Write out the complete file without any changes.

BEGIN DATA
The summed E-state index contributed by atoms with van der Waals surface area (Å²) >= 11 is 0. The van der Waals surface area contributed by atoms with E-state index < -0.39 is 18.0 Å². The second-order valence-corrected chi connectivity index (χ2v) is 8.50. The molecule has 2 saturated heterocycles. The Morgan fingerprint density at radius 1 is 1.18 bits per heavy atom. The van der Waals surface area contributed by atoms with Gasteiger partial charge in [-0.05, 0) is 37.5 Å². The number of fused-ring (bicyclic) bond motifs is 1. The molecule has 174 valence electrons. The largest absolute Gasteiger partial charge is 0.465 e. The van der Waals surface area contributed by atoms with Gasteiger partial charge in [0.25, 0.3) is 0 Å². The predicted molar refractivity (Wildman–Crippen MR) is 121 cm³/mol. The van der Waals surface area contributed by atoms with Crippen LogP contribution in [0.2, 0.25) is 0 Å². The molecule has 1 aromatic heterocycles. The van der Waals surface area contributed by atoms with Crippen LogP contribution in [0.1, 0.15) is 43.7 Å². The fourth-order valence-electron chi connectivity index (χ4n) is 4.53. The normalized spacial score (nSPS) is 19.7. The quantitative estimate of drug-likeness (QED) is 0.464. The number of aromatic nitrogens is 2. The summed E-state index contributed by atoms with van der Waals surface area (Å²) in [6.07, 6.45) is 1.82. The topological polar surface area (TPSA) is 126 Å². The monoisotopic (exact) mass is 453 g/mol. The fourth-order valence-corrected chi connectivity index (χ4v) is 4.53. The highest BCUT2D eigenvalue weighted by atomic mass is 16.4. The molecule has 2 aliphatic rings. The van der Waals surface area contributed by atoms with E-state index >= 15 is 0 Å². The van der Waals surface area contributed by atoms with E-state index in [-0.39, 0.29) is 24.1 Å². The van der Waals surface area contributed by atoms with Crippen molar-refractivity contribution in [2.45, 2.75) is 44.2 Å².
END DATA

The summed E-state index contributed by atoms with van der Waals surface area (Å²) >= 11 is 0. The van der Waals surface area contributed by atoms with E-state index < -0.39 is 18.0 Å². The second-order valence-corrected chi connectivity index (χ2v) is 8.50. The molecule has 2 saturated heterocycles. The Morgan fingerprint density at radius 1 is 1.18 bits per heavy atom. The van der Waals surface area contributed by atoms with Gasteiger partial charge in [-0.05, 0) is 37.5 Å². The number of fused-ring (bicyclic) bond motifs is 1. The molecule has 174 valence electrons. The largest absolute Gasteiger partial charge is 0.465 e. The van der Waals surface area contributed by atoms with Gasteiger partial charge in [0.25, 0.3) is 0 Å². The predicted molar refractivity (Wildman–Crippen MR) is 121 cm³/mol. The van der Waals surface area contributed by atoms with Crippen LogP contribution in [0.2, 0.25) is 0 Å². The molecule has 1 aromatic heterocycles. The van der Waals surface area contributed by atoms with Crippen LogP contribution in [0.1, 0.15) is 43.7 Å². The fourth-order valence-electron chi connectivity index (χ4n) is 4.53. The normalized spacial score (nSPS) is 19.7. The quantitative estimate of drug-likeness (QED) is 0.464. The number of aromatic nitrogens is 2. The summed E-state index contributed by atoms with van der Waals surface area (Å²) in [6.07, 6.45) is 1.82. The topological polar surface area (TPSA) is 126 Å². The monoisotopic (exact) mass is 453 g/mol. The fourth-order valence-corrected chi connectivity index (χ4v) is 4.53. The highest BCUT2D eigenvalue weighted by atomic mass is 16.4. The molecule has 2 aliphatic rings. The van der Waals surface area contributed by atoms with E-state index >= 15 is 0 Å². The van der Waals surface area contributed by atoms with E-state index in [-0.39, 0.29) is 24.1 Å². The van der Waals surface area contributed by atoms with Crippen molar-refractivity contribution in [2.45, 2.75) is 44.2 Å².